New scams continue to pop up every day — and scammers will try every angle, including things relating to your home. The Better Business Bureau’s online Scam Tracker lists more than 44,000 scams reported in the U.S. this year alone (as of Nov. 14, 2018). So what are some of the latest scams to look out for, and how can you avoid them? Here are three home scams to know so that you can stay informed and avoid getting taken advantage of by thieves:
Utility Phone Scams
The Federal Trade Commission (FTC) recently warned consumers about a trending phone scam where someone calls to try to get you to give them money under the guise that you have an overdue utility payment, and your services will be shut off if you don’t immediately pay them over the phone. This can instill fear and worry in even the most diligent bill payers — especially if you know that you’ve paid your bill or have your bills set on autopay. Our simple advice? Just hang up.
Red Flags To Watch For: These phone scammers are usually vague, with details like “I’m calling from the shutoff department” or “I’m calling from the final collections division” without being clear about which company they’re with. Also, if someone is asking for payment methods like gift cards, wire transfers, or even bitcoin, it should be an immediate red flag.
Remote Desktop Scams
The FBI recently released a public service announcement to warn consumers and small businesses about a scam that entails people posing as IT support personnel trying to “help” you with a computer or virus issue. These scammers will request remote access to your computer or laptop, which would allow them to control the resources and data of a computer from another location via the internet. Remote access allows an external user complete control over a remote machine, so be very careful who you grant it to (if anyone). Also know that once someone gains remote access, it’s difficult to even detect whether they are continually connecting to your computer. You’re probably familiar with remote access if you’ve ever had someone from your company’s IT department help you with an issue with working remote or using your device by traveling.
Red Flags To Watch For: Use caution when providing remote access to your computer. If you’re a small business owner or company employee, you should only use the authorized technical support for your company via the phone number that they provide you.
Home Improvement Scams & Disaster Recovery Scams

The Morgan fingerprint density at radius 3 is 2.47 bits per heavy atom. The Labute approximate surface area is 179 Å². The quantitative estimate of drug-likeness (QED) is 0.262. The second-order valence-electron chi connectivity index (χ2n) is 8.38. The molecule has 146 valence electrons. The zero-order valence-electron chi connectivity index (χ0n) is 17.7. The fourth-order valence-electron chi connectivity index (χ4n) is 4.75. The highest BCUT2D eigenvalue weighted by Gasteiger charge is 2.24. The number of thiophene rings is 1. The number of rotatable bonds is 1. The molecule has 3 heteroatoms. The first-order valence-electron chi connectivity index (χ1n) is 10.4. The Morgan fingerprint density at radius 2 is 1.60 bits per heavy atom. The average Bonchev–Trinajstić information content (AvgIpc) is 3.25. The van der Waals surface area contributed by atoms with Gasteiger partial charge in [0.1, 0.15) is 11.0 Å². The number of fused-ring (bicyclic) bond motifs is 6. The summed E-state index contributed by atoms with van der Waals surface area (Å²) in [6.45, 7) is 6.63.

After a major storm like a hurricane, blizzard, or flood, there are unfortunately shady contractors who prey on those dealing with the aftermath. There are also contractors in every market throughout the year that could be trying to scam you. Make sure you use trusted referrals, speak with past clients, check online reviews, and read tips and tricks to ensure you’re dealing with a legitimate contractor. It’s also a good idea to speak with multiple contractors and get at least three bids in writing on any major projects, so that you can compare prices and materials estimates. Also check to confirm that your contractor is licensed and insured and look into their background by checking sites like the BBB. No matter what, take your time to do your homework and don’t feel pressured to work with anyone who makes you feel uncomfortable or like the business relationship is only on their terms.
Red Flags To Watch For: If anyone asks for 100% payment upfront, you should be weary. It’s common to pay for a portion of work up front to cover materials costs, but if you’re expected to pay in full before having work done, you might want to consider another contractor. Contracting job scammers often go door-to-door, so also be weary of anyone who stops by your house.
Any time you get a call requesting money or immediate action on your part, it’s always okay to hang up and contact the main number for the company or visit the main website of the company the caller said they represented. Want to learn more about how to avoid scams? Click here to read more from Mr. Cooper on identity protection.